Up until Fire and Rain , it was a pretty subdued set, then as the lightning lit up the sky you can hear the entire audience gasp and react as one . "Shit" being the most common expression . James Taylor played a mostly acoustic set, with the section joining in on a few numbers at the end.

Also, film of Beck . Bogart and Appice exists - Rare Super 8mm Footage 12 mins.



    I was at Crystal palace, Sept. 15th, 1973 !!!! I was only 15 years old, first time in UK by myself with my friend Luca Lupoli, for studying english. We just had a band in our hometown and the day was terrific. The band who played were: Golden Earring ,Backdoor ,Tony Joe White ( solo set) Beck Bogert & Appice ,Lou Reed ,The Section, James Taylor with a lady as guest ( Carly Simon, Carole King ? I don't recall, we were leaving soon it was getting wet) I have some photos of the event, from the other side of the lake!

The night before we saw Frank Zappa at Wembley. What a great day!!! I recall somebody just naked staring at the bands ( maybe called jesus ? who knows...) somebody OD not far from us....we brought an umbrella, very englishmen.... I am and have been since I was 20 years old a professional music journalist and independent producer.

Love love love to all of those were there. If you wanna know more about me read my bio at my web site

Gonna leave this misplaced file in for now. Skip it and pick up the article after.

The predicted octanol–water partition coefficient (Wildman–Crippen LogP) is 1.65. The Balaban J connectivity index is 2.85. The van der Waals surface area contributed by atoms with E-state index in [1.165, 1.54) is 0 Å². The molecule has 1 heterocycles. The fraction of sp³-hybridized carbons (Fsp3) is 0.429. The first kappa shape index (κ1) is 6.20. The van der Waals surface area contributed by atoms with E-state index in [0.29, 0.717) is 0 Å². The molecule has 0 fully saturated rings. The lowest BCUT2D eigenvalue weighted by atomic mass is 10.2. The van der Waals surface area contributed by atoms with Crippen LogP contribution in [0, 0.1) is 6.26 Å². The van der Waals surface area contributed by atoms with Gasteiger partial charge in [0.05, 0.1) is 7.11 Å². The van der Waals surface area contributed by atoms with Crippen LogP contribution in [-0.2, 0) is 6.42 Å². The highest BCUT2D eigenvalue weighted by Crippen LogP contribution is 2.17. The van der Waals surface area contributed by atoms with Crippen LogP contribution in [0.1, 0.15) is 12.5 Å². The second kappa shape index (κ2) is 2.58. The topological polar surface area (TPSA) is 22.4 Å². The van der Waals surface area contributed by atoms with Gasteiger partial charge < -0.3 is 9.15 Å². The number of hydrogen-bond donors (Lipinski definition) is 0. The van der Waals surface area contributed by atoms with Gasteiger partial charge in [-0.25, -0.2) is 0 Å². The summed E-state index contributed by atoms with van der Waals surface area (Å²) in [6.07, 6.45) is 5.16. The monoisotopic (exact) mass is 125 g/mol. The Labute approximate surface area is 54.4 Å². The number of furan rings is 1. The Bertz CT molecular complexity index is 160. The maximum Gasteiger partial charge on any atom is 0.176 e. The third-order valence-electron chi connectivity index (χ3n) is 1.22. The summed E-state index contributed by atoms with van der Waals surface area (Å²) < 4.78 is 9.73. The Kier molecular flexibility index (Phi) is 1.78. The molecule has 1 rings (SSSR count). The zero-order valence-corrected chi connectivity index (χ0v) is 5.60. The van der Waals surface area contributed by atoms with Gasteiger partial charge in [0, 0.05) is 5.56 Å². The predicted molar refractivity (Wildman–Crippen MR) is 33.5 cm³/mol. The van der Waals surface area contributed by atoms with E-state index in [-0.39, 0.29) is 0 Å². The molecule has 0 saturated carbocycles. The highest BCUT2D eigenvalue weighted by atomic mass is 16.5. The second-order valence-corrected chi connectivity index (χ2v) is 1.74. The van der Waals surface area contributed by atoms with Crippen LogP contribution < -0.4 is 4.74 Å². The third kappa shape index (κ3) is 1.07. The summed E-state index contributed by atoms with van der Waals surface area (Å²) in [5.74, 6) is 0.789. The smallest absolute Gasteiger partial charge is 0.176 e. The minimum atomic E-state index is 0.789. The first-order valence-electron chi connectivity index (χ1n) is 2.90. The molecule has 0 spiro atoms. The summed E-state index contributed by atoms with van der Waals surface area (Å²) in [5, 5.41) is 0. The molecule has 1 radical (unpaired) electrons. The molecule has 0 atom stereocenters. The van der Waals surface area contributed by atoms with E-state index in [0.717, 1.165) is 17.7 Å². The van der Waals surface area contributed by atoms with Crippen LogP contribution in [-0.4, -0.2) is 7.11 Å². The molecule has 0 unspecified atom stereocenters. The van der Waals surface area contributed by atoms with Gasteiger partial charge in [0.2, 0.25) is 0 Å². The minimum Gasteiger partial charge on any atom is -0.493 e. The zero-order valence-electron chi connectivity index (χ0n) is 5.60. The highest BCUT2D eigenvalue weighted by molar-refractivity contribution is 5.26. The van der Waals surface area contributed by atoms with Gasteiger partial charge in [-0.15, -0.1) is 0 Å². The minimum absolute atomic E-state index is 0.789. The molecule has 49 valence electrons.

ciao take care

ernesto de pascale

Hi there,

    Yes, this was truly a great day. I remember a great performance from the Dutch band "Golden Earring". And I'll never forget James Taylor singing "Fire and Rain" while the audience were experiencing just that !!! Not forgotten - after 28 years !

Best Wishes


© Raoul Seeman

Great reading your memories of these events. I was at the James taylor gig, yes I got very wet at the end, but what a great light show, Lightening right on cue. I have still got the official programme for this gig. Autographed by Tim Bogert and Tony Jo White. I remember BBA coming on stage around midday Jeff Beck said something along the lines of "Hi how are you all, It seems funny playing a gig at breakfast time" He then plugged in his guitar to the Wah-Wah pedal lots of crackling noise so he unplugged it and chucked it in the pond.

Great site by the way
David Minnette

I was at the Crystal Palace garden party in 1973 ... it was my first date with my wife, now of 25 years! After all this time I thought my memory of the "Fire and Rain" lightening lightshow must have been something I had dreamed, thanks for helping me relive and confirm it. Best special effects I have ever seen. My other vivid memory is of Jeff Beck doing strange things with voice tube effects in an attempt to get the swimmers out of the lake.